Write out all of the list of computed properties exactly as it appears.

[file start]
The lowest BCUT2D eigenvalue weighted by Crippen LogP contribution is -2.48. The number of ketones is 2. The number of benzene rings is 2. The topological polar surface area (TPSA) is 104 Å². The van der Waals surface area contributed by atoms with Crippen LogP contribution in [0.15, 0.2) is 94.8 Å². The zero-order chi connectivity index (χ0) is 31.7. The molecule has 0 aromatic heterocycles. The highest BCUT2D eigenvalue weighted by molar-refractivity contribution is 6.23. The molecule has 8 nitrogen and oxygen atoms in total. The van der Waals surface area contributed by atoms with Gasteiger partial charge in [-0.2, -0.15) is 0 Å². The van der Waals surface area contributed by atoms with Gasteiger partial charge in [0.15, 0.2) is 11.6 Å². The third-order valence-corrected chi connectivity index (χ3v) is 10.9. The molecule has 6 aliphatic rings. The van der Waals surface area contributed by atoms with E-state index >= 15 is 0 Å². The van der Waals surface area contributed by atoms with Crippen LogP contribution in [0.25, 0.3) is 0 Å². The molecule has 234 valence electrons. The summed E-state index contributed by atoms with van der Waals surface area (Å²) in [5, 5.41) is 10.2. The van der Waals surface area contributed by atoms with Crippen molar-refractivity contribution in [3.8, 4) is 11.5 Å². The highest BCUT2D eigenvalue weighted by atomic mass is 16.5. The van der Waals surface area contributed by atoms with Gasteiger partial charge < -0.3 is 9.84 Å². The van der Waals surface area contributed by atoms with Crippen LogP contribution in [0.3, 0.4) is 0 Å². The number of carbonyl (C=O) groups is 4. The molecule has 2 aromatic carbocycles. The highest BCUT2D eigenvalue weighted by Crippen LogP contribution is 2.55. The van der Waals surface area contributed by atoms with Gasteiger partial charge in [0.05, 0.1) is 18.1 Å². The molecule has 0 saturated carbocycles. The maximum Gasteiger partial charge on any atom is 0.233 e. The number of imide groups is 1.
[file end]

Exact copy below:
The lowest BCUT2D eigenvalue weighted by Crippen LogP contribution is -2.48. The number of ketones is 2. The number of benzene rings is 2. The topological polar surface area (TPSA) is 104 Å². The van der Waals surface area contributed by atoms with Crippen LogP contribution in [0.15, 0.2) is 94.8 Å². The zero-order chi connectivity index (χ0) is 31.7. The molecule has 0 aromatic heterocycles. The highest BCUT2D eigenvalue weighted by molar-refractivity contribution is 6.23. The molecule has 8 nitrogen and oxygen atoms in total. The van der Waals surface area contributed by atoms with Gasteiger partial charge in [-0.2, -0.15) is 0 Å². The van der Waals surface area contributed by atoms with Gasteiger partial charge in [0.15, 0.2) is 11.6 Å². The third-order valence-corrected chi connectivity index (χ3v) is 10.9. The molecule has 6 aliphatic rings. The van der Waals surface area contributed by atoms with E-state index >= 15 is 0 Å². The van der Waals surface area contributed by atoms with Crippen LogP contribution in [0.25, 0.3) is 0 Å². The molecule has 234 valence electrons. The summed E-state index contributed by atoms with van der Waals surface area (Å²) in [5, 5.41) is 10.2. The van der Waals surface area contributed by atoms with Crippen molar-refractivity contribution in [3.8, 4) is 11.5 Å². The highest BCUT2D eigenvalue weighted by atomic mass is 16.5. The van der Waals surface area contributed by atoms with Gasteiger partial charge < -0.3 is 9.84 Å². The van der Waals surface area contributed by atoms with Crippen LogP contribution in [0.3, 0.4) is 0 Å². The number of carbonyl (C=O) groups is 4. The molecule has 2 aromatic carbocycles. The highest BCUT2D eigenvalue weighted by Crippen LogP contribution is 2.55. The van der Waals surface area contributed by atoms with Gasteiger partial charge in [0.05, 0.1) is 18.1 Å². The molecule has 0 saturated carbocycles. The maximum Gasteiger partial charge on any atom is 0.233 e. The number of imide groups is 1.